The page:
My good friend Darrell Bledsoe, whose list of incredible accomplishments as a music producer, musician, choral director, songwriter, arranger (and the list could go on) is more than impressive, was my friend before he was the producer of my own four albums of music.
Early on in our really enjoyable journey together, as we were beginning work on the first album, Darrell smiled and said, “Curtis, I’ll have a lot of suggestions along the way in this project, but I’ll always bear in mind that this is your album, and you’ve got the final say. If we disagree, I will fully support your right to be wrong.”
Well, four albums later, we’ve never disagreed on much. If your feelings are easily hurt, you’d better not step into a recording booth expecting to produce anything of much quality. If you have a great producer, he’s a great one for a reason.
So if you’re singing into the studio microphone and the music in your headphones stops for the tenth—or twentieth—time, and the producer’s voice says, “That’s okay, but there’s a better ‘take’ in you. You’re singing about joy here, so let’s hear it with more joy!” Or “Stop! You’re pitchy on that phrase! One more time.” Or “No! You’re singing that on the beat; this is jazz, and right here you need to swing it!” Or “Let’s do this phrase again. More emphasis on this word. Remember the dotted quarter note here. Did you realize you’re not putting the “-ing” on the word in this verse, but you did in the last one? Do it again! But have fun with this, too! Your smile will show in the recording!”
Yeah. Be natural. Smile. And think of all of the above all at the same time.
Recording an album is the hardest, most fun work I’ve ever done. It takes so many folks working together to make the music you want to make—the beautiful kind that you’ll all be proud of. A good producer, one who knows how to get more out of you than you know to get out of yourself, is an incredible blessing. Darrell and I have had so much fun!
It was also fun when Darrell called me and said he was just putting the finishing touches on his autobiography, and he asked if I’d be willing to do the copy editing. Well, of course, I would! And I was grinning when I said, “Darrell, I’ll have a lot of suggestions along the way in this project, but I’ll always bear in mind that this is your book, and you’ve got the final say. If we disagree, I will fully support your right to be wrong.”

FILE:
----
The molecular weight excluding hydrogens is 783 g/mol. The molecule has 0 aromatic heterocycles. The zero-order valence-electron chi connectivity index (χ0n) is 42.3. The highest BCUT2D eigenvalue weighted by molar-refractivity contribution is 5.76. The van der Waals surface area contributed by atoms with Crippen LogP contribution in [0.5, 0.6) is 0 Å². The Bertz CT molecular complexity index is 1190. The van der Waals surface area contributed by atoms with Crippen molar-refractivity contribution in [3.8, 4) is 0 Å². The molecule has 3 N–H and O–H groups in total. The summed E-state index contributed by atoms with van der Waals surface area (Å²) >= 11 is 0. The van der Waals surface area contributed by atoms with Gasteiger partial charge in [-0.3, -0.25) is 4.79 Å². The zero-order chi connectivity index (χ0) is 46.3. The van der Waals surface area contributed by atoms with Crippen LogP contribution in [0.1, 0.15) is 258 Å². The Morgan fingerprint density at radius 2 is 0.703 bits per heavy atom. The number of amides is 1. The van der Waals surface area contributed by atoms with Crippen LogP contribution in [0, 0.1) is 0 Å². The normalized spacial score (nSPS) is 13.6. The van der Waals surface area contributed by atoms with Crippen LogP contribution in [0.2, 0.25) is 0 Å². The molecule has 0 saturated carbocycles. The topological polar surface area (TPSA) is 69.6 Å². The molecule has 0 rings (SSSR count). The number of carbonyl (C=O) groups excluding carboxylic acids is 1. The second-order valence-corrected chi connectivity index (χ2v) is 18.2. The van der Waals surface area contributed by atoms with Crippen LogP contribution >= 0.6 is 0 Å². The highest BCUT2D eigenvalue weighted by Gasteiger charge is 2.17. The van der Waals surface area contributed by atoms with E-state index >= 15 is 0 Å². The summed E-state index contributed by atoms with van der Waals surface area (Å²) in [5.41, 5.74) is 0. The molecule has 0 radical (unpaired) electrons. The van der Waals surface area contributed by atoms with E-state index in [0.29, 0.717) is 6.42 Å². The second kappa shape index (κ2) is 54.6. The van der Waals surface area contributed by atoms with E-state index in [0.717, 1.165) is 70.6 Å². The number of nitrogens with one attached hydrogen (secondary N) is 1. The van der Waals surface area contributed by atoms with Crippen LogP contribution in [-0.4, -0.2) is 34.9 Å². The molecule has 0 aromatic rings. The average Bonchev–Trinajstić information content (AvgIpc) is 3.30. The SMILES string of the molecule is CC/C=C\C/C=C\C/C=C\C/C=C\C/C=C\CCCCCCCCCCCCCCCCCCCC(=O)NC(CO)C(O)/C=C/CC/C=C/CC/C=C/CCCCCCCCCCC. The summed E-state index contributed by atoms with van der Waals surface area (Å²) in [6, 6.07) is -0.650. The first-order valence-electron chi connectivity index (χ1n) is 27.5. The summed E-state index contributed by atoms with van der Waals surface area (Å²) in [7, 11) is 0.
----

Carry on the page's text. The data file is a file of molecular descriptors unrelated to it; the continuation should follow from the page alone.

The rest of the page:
Ah, it was fun, too. And fun to work together.
To have someone in your corner who knows about notes and words and all the little tweaks that make good work excellent work is a blessing. But it’s true in all of life, isn’t it? I’ll bet names come up in your mind immediately. Teachers and mentors who cared not just about quality work but who cared enough about you to help you do better, be better, than you ever could have without their molding, shaping, and, yes, insistence: “Let’s do that again. That’s good; you can do better!”
What a wonderful picture George MacDonald paints of our God, our Father, our great Mentor, as MacDonald says, “God is easy to please, but hard to satisfy.”
I love that. God loves us, delights in us, and completely accepts us already. It’s vital that we know that. But we can also know that he loves us too much not to help us be better, more than we ever dreamed that we could be.
God is our Creator, our Father, our Author. And, yes, on so many levels, our Producer.
“Oh, you did well on that! But let’s try it again, and this time . . .
“I’m proud of you, my child. Let’s make some more music together!”
You’re invited to visit my website, and I hope you’ll take a look there at my new “Focus on Faith” Podcast. At the website, just click on “Podcast.” Blessings!
Copyright 2021 by Curtis K. Shelburne. Permission to copy without altering text or for monetary gain is hereby granted subject to inclusion of this copyright notice.